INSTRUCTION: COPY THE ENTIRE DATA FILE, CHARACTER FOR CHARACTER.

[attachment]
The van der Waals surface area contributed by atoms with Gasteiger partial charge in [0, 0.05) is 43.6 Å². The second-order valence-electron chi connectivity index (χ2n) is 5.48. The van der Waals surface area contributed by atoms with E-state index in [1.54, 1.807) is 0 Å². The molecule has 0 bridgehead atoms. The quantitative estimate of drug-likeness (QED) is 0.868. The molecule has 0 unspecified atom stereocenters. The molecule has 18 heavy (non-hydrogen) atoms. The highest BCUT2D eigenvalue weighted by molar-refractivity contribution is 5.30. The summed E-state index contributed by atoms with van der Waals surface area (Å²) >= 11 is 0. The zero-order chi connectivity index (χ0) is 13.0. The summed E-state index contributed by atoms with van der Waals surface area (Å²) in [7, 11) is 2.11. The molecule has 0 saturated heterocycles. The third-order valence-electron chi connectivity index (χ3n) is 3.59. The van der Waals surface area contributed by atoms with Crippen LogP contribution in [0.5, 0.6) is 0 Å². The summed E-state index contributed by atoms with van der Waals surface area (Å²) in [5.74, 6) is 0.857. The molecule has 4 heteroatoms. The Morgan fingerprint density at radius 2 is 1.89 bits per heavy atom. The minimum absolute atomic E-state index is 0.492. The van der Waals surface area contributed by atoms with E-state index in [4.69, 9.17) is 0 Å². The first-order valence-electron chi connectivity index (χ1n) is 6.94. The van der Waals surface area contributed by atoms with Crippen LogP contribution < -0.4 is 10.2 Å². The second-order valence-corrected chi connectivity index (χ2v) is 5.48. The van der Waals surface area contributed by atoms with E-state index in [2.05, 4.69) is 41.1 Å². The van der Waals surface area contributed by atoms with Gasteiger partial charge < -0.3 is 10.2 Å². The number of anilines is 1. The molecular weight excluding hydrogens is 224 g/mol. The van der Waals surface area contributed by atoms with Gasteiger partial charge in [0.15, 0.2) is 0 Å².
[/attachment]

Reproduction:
The van der Waals surface area contributed by atoms with Gasteiger partial charge in [0, 0.05) is 43.6 Å². The second-order valence-electron chi connectivity index (χ2n) is 5.48. The van der Waals surface area contributed by atoms with E-state index in [1.54, 1.807) is 0 Å². The molecule has 0 bridgehead atoms. The quantitative estimate of drug-likeness (QED) is 0.868. The molecule has 0 unspecified atom stereocenters. The molecule has 18 heavy (non-hydrogen) atoms. The highest BCUT2D eigenvalue weighted by molar-refractivity contribution is 5.30. The summed E-state index contributed by atoms with van der Waals surface area (Å²) >= 11 is 0. The zero-order chi connectivity index (χ0) is 13.0. The summed E-state index contributed by atoms with van der Waals surface area (Å²) in [7, 11) is 2.11. The molecule has 0 saturated heterocycles. The third-order valence-electron chi connectivity index (χ3n) is 3.59. The van der Waals surface area contributed by atoms with Crippen LogP contribution in [0.5, 0.6) is 0 Å². The summed E-state index contributed by atoms with van der Waals surface area (Å²) in [5.74, 6) is 0.857. The molecule has 4 heteroatoms. The Morgan fingerprint density at radius 2 is 1.89 bits per heavy atom. The minimum absolute atomic E-state index is 0.492. The van der Waals surface area contributed by atoms with E-state index in [4.69, 9.17) is 0 Å². The first-order valence-electron chi connectivity index (χ1n) is 6.94. The van der Waals surface area contributed by atoms with Crippen LogP contribution < -0.4 is 10.2 Å². The second-order valence-corrected chi connectivity index (χ2v) is 5.48. The van der Waals surface area contributed by atoms with E-state index in [2.05, 4.69) is 41.1 Å². The van der Waals surface area contributed by atoms with Gasteiger partial charge < -0.3 is 10.2 Å². The number of anilines is 1. The molecular weight excluding hydrogens is 224 g/mol. The van der Waals surface area contributed by atoms with Gasteiger partial charge in [0.15, 0.2) is 0 Å².